3 Tips for a Positive Classroom Culture 


Are you hoping to establish a positive culture in your classroom?

Would you like all students to feel like they belong in your classroom? Would you like to establish a learning community based on trust and inclusiveness? You can build a positive classroom culture and community with these fun and simple strategies!

The first days are critical when establishing a positive classroom culture with yourself as an effective teacher. Research shows that the first THREE weeks set the tone for the rest of the year. You must establish the purpose of your classroom. In addition to teaching content, we are role models, and we are teaching them how to be effective students now and in the future!

1. Make Names a Big Deal…because they are!

We all remember that teacher who never really learned our name. It hurt. The first and most important part of building a classroom community is to begin by learning names. It is a simple and valuable first step. Our free The Story of Your Name worksheet allows students to share their history and story with you. It is imperative that students be allowed to share as much or as little as they like. Because of complex family history, students need to have the option to fill this out. Most students will eagerly share, but it is important to respect student privacy. You may either use our worksheet or design your own activity by asking these questions:

  • Does your name have a special meaning?
  • What does your name mean?
  • Who chose your name? How was it chosen?
  • What is your name’s history? 
  • Do you have any nicknames? Why were they given?
  • What would you like to be called?
  • Finally, please teach me how to pronounce your name!

2. Establish your classroom Purpose and Procedures

You have a vision of the positive classroom culture that you would like to create, and you know your procedures, but do you know your students? If you haven’t explicitly taught them, do not expect them to know your classroom procedures. I relied on Harry Wong’s book The First Days of School as a first grade teacher and I still go back to it at the beginning of every school year. In The First Days of School, Harry Wong, talks about having a procedure for everything and taking the time to teach each and every procedure. Later, you’ll be glad that you put the time in when your class is running smoothly.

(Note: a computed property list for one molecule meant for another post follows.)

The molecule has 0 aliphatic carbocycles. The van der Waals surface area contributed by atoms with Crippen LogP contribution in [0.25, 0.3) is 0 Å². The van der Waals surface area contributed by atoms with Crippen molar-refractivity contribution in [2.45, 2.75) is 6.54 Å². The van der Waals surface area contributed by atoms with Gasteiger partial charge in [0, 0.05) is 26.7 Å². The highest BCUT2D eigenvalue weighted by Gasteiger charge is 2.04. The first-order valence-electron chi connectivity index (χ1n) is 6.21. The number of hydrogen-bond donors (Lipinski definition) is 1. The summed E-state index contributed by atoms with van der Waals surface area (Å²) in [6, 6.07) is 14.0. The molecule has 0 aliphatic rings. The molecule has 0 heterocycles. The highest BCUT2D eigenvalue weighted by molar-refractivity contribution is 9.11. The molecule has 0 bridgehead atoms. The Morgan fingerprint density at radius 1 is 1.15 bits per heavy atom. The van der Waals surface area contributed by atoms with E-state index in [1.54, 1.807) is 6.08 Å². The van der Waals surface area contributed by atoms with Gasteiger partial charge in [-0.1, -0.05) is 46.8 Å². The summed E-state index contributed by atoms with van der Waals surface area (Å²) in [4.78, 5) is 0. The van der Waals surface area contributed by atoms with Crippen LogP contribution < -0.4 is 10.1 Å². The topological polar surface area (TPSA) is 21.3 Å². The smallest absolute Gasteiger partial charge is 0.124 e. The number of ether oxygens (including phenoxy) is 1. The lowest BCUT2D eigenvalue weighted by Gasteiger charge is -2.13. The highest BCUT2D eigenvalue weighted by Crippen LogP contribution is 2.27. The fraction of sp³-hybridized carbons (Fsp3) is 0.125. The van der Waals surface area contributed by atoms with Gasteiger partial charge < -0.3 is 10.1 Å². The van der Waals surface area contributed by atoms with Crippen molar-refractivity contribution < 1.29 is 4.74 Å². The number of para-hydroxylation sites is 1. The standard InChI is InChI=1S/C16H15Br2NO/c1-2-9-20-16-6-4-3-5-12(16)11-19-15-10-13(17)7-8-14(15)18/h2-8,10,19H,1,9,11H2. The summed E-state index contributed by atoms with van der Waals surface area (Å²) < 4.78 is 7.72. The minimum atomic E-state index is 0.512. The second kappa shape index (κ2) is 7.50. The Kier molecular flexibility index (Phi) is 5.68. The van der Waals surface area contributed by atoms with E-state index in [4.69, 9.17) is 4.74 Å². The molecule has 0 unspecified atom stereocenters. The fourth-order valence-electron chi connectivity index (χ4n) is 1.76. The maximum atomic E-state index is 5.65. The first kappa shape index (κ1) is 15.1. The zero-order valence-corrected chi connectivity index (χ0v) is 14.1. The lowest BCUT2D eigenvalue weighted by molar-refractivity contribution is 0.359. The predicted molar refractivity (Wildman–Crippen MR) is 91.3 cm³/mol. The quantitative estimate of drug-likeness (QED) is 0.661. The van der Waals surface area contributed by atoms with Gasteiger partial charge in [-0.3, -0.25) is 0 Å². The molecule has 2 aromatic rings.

“You can accomplish anything with students if you set high expectations for behavior and performance by which you yourself abide.”  – Harry K. Wong, The First Days of School

Top Tips from The First Days of School:

– Make a script for yourself.

The organization and routines of the first days of school are crucial. Setting up the first days is vital. Design your first days with purpose. Create a script for yourself. I especially like this example is from First Day in Mr. George’s Class

Review procedures every day.

Establish consistency; our primary concern is ensuring that learning happens. Know what you are doing and know your procedures. Review procedures and rules daily. Following a routine to be most effective.

Teach students how to start their day and do it every day.

We are teaching students how to be successful, learning as a behavioral trait: Be, Do, and Act.

3. Foster a Growth Mindset

Students listen to you probably more than you realize. They even love to listen to how you give feedback to other students. The words you use matter. The praise you use matters. Right from the start, speak to your students using a growth mindset vernacular. When they hear you saying, “You haven’t got it right, YET,” they will know that you believe growth is possible!

Our Growth versus Fixed Mindset lesson has everything you need to introduce a growth mindset to your students.

With three tips, you will soon have the creative, fun, and cohesive classroom you and your students deserve. The time you put into learning names, teaching routines and procedures, and establishing a growth mindset culture will pay off during the rest of the school year!

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